MENU
component-ddb-728x90-v1-01-desktop

Patrick Powell's 2017-18 winter forecast

FOX 11 Chief Meteorologist Patrick Powell explains the factors he considers when predicting weather for the winter of 2017-18. (WLUK image)

(WLUK) -- Will you be golfing this December like many Wisconsinites were in 2015?

Or will you be digging out your mailbox so you can get to your Christmas cards like in 2008?

For the last 13 years, I have been making a forecast for the winter here in Wisconsin. While it will obviously have snow, and will inevitably have cold snaps, I try to compare what I am expecting to an average winter to help you prepare for the months ahead.


Seasonal forecasting is a much more general prediction than the detailed weather prediction we do for the next day. Seasonal forecasts are based on atmospheric patterns which drive the jet stream and lead to the overall weather for the winter.

I look at three of the main influences of the winter climate for Wisconsin to make a forecast:

  1. I research the early-season snowpack over Asia and over North America. This is a newer area of study, but a high early snowpack leads to more cold shots and more snow.

  2. El Niño or La Niña are major factors for seasonal forecasts. There are the ocean temperatures in the tropical Pacific. La Niña winters are colder and produce more snow.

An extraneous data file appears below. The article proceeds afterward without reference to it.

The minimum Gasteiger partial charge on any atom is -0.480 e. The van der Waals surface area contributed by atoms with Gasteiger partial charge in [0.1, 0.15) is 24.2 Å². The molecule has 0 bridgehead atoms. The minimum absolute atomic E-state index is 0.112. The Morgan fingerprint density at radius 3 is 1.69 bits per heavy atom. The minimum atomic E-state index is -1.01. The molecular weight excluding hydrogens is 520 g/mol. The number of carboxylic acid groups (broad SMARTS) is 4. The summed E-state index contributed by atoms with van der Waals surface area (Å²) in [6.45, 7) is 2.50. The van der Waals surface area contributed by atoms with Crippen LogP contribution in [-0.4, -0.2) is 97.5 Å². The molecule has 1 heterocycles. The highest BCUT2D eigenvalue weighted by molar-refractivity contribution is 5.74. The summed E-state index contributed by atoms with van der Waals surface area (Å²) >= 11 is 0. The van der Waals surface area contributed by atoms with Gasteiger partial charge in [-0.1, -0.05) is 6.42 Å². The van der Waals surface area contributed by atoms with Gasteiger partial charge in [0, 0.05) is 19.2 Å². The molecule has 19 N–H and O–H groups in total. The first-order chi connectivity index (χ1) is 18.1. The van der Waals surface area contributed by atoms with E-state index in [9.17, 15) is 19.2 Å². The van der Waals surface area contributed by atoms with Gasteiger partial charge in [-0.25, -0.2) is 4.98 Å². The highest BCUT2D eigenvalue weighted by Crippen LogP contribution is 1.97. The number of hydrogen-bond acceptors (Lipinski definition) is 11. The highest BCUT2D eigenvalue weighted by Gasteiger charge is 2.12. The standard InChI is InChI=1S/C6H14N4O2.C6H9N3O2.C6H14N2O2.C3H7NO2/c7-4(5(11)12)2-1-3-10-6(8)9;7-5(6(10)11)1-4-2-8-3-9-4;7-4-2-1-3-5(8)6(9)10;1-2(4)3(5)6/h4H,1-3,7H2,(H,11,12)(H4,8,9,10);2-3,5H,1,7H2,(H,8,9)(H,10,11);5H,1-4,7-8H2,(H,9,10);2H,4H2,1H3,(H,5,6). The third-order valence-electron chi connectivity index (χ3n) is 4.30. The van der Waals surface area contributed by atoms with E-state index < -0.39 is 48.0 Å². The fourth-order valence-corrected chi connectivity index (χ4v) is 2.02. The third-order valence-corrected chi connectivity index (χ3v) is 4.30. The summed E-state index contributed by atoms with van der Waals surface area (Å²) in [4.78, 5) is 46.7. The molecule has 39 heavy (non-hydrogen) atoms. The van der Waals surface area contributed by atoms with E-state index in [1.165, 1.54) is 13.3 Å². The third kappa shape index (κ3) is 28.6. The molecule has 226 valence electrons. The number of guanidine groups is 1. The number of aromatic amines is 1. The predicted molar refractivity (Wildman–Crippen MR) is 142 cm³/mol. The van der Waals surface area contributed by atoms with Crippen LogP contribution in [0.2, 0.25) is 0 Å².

3. Also, we take the Pacific Decadal Oscillation into account. Temperatures tend to be similar here in both phases, but the warm phase produces about 10 inches more snow for our area.

Mobile app users, tap here to take our poll on what kind of winter you prefer.


For this year, the snowpack over North America is at record levels, while Asia is at the second-highest level on record. I am expecting a weak La Niña for the winter, and the PDO is near neutral.

While a high early snowpack, especially over North America, leads to temperatures that are about 7 degrees colder on average over the winter.

The average difference for us between an El Niño and a La Niña is about 20 inches of snow, with La Niña winters being some of our snowiest.


I am forecasting temperatures slightly above average for December, average for January and February, then below average in March. I think the winter will be slightly below average overall with some sharp cold snaps.

Snowfall-wise, I am expecting slightly above-average snow in December, average snow in January, then more snow again toward the end of winter in February and March. I do think snowfall will be above normal for the season with 55-70 inches for Green Bay.

For the winter, I am looking for slightly below-average temperatures. My forecast total snowfall of 55-70 inches is above average. I think we will have 4-6 named storms and the snow will be loaded to the early and later portions of winter with a lull in the snow during the coldest portion.

When winter weather hits, we'd like to see your photos and videos! Share them here:


Trending